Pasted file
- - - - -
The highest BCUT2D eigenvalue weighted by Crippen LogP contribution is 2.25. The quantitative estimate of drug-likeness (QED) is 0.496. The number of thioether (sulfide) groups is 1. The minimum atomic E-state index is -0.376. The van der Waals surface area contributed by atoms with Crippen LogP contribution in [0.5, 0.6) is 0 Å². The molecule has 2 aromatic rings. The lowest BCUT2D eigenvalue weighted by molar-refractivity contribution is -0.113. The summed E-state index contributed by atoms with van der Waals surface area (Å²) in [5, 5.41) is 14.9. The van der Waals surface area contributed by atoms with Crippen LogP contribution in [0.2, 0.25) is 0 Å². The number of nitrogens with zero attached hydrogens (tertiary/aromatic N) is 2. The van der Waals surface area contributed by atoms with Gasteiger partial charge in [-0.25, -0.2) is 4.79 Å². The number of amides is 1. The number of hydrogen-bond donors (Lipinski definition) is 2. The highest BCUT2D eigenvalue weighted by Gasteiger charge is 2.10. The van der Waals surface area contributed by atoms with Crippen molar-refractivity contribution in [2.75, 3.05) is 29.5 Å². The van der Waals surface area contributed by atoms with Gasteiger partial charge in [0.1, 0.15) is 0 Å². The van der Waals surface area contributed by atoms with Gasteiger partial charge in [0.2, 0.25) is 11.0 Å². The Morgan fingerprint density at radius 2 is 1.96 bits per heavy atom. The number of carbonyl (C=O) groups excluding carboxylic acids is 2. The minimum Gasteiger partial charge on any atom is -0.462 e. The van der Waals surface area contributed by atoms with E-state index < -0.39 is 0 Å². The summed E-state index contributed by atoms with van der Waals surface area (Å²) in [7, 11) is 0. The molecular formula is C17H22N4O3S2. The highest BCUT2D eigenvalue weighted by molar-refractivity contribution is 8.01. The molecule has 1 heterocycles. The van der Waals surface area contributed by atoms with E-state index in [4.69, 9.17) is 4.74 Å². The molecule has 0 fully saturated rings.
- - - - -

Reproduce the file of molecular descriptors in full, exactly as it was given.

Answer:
The highest BCUT2D eigenvalue weighted by Crippen LogP contribution is 2.25. The quantitative estimate of drug-likeness (QED) is 0.496. The number of thioether (sulfide) groups is 1. The minimum atomic E-state index is -0.376. The van der Waals surface area contributed by atoms with Crippen LogP contribution in [0.5, 0.6) is 0 Å². The molecule has 2 aromatic rings. The lowest BCUT2D eigenvalue weighted by molar-refractivity contribution is -0.113. The summed E-state index contributed by atoms with van der Waals surface area (Å²) in [5, 5.41) is 14.9. The van der Waals surface area contributed by atoms with Crippen LogP contribution in [0.2, 0.25) is 0 Å². The number of nitrogens with zero attached hydrogens (tertiary/aromatic N) is 2. The van der Waals surface area contributed by atoms with Gasteiger partial charge in [-0.25, -0.2) is 4.79 Å². The number of amides is 1. The number of hydrogen-bond donors (Lipinski definition) is 2. The highest BCUT2D eigenvalue weighted by Gasteiger charge is 2.10. The van der Waals surface area contributed by atoms with Crippen molar-refractivity contribution in [2.75, 3.05) is 29.5 Å². The van der Waals surface area contributed by atoms with Gasteiger partial charge in [0.1, 0.15) is 0 Å². The van der Waals surface area contributed by atoms with Gasteiger partial charge in [0.2, 0.25) is 11.0 Å². The Morgan fingerprint density at radius 2 is 1.96 bits per heavy atom. The number of carbonyl (C=O) groups excluding carboxylic acids is 2. The minimum Gasteiger partial charge on any atom is -0.462 e. The van der Waals surface area contributed by atoms with E-state index < -0.39 is 0 Å². The summed E-state index contributed by atoms with van der Waals surface area (Å²) in [7, 11) is 0. The molecular formula is C17H22N4O3S2. The highest BCUT2D eigenvalue weighted by molar-refractivity contribution is 8.01. The molecule has 1 heterocycles. The van der Waals surface area contributed by atoms with E-state index in [4.69, 9.17) is 4.74 Å². The molecule has 0 fully saturated rings.